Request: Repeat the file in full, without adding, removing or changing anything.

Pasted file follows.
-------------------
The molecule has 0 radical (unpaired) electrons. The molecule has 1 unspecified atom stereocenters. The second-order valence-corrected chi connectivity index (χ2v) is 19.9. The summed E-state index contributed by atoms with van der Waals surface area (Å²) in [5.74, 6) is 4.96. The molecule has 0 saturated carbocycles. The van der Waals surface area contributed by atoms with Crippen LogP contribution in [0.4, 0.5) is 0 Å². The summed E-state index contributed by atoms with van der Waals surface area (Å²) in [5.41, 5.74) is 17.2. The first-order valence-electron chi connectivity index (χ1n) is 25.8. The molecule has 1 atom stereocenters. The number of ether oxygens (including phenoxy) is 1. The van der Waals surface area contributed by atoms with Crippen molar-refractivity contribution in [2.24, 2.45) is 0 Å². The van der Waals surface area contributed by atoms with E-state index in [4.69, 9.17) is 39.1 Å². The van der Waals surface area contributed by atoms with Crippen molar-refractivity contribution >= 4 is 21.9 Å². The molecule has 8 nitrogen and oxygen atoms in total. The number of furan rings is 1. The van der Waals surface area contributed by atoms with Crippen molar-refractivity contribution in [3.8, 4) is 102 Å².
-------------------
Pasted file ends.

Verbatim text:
The molecule has 0 radical (unpaired) electrons. The molecule has 1 unspecified atom stereocenters. The second-order valence-corrected chi connectivity index (χ2v) is 19.9. The summed E-state index contributed by atoms with van der Waals surface area (Å²) in [5.74, 6) is 4.96. The molecule has 0 saturated carbocycles. The van der Waals surface area contributed by atoms with Crippen LogP contribution in [0.4, 0.5) is 0 Å². The summed E-state index contributed by atoms with van der Waals surface area (Å²) in [5.41, 5.74) is 17.2. The first-order valence-electron chi connectivity index (χ1n) is 25.8. The molecule has 1 atom stereocenters. The number of ether oxygens (including phenoxy) is 1. The van der Waals surface area contributed by atoms with Crippen molar-refractivity contribution in [2.24, 2.45) is 0 Å². The van der Waals surface area contributed by atoms with E-state index in [4.69, 9.17) is 39.1 Å². The van der Waals surface area contributed by atoms with Crippen molar-refractivity contribution >= 4 is 21.9 Å². The molecule has 8 nitrogen and oxygen atoms in total. The number of furan rings is 1. The van der Waals surface area contributed by atoms with Crippen molar-refractivity contribution in [3.8, 4) is 102 Å².